Last summer, Economics Minister Peter Altmaier (CDU) announced that Germany wanted to become a global leader in hydrogen technologies.
This week, he finally circulated the first draft national hydrogen strategy.
Under the draft, circulated among several ministries and seen by EURACTIV, at least 20% of Germany’s hydrogen is to be produced from renewable energies by 2030 – so-called Green Hydrogen. Three to five gigawatts of electrolysers are to be built for this purpose.
Altmaier’s draft strategy provides for the massive promotion of hydrogen in a whole range of sectors – including transport, a decision which runs counter to the will of Germany’s environment ministry.
EU renewable targets for transport will therefore be implemented and even exceeded: By 2030, the mandatory share of renewable fuels in transport, including hydrogen, will be increased to 20% instead of 14%.
At the same time, the necessary petrol station infrastructure is to be promoted with €3.4 billion. Funding for so-called “real laboratories” selected last year, in which the production and application of hydrogen are to be tested on an industrial scale, will also be increased. In addition to the €400 million already provided, €650 million are planned for over four years.
Yet, plans to create a pure hydrogen network are also underway. “We are working at full speed on concrete technical and network planning solutions to ensure that the integration can succeed,” said Ralph Bahke, the chairman of gas transmission system operators association.
On Tuesday, the association first presented a vision for a 5,900 km hydrogen network, which is to consist for 90% on pipelines and storage tanks already in existence today.
Hydrogen: A priority for Germany’s EU presidency
Since the establishment of a hydrogen market is a “joint European project”, this will be one of the priorities of Germany’s upcoming EU Council presidency, according to the hydrogen strategy.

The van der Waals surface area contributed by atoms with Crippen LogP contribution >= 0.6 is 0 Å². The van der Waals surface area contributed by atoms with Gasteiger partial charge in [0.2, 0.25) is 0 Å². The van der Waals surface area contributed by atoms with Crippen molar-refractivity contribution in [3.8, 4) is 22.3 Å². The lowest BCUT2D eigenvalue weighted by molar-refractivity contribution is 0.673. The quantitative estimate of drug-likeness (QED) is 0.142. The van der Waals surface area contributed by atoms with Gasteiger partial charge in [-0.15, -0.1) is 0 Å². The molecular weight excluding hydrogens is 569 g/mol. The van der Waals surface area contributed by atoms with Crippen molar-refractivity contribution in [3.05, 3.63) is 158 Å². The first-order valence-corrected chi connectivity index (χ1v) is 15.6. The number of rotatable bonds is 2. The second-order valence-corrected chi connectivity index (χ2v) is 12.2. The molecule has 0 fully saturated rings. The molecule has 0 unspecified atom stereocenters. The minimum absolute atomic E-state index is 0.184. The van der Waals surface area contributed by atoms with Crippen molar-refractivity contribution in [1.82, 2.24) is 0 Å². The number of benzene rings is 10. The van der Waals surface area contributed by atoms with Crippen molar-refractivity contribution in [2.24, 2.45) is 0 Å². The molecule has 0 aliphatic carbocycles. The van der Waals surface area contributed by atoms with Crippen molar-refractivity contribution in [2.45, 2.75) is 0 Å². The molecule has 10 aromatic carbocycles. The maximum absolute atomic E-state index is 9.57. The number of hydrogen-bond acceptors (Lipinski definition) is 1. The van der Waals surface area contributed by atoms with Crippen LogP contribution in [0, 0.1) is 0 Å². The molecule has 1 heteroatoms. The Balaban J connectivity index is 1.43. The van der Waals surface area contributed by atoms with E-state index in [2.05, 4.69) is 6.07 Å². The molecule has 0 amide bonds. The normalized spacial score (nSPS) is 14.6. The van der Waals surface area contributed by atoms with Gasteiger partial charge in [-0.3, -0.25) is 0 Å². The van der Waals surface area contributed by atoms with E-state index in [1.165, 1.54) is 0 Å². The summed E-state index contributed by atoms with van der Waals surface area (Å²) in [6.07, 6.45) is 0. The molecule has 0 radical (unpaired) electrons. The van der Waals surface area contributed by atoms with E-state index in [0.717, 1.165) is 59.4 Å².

The European Commission is currently working on a gas package for the EU, in which hydrogen is expected to play a key role. The package should be presented in 2021, on the heels of Germany’s EU Presidency.
Germany will use its EU presidency to promote so-called “sector coupling” between gas and electricity networks, as well as the development of an EU internal market for hydrogen. Initiatives will also possibly include a list of EU-funded Important Project of Common European Interest (IPCEI) specifically for hydrogen, similar to existing plans launched recently for battery research.
The EU’s draft industrial strategy also mentions public-private partnerships to promote decarbonisation technologies, for example in the steel sector, where hydrogen could replace gas as a clean energy alternative.
At present, the industry still uses so-called “Grey Hydrogen” produced from natural gas. Green hydrogen from purely renewable electricity is more expensive and extremely energy-intensive, with energy losses reaching up to three-fourths.
Importing hydrogen from abroad
In order to provide sufficient renewable electricity for electrolysis, the strategy foresees using electricity from offshore wind farms in the North Sea.
This also means cooperation with neighbouring EU member states will have to be stepped up. The first project of this kind is to start in the Belgian port city of Ostend in 2022. With the help of a hydrogen plant, surplus wind energy will be fed into the district heating network.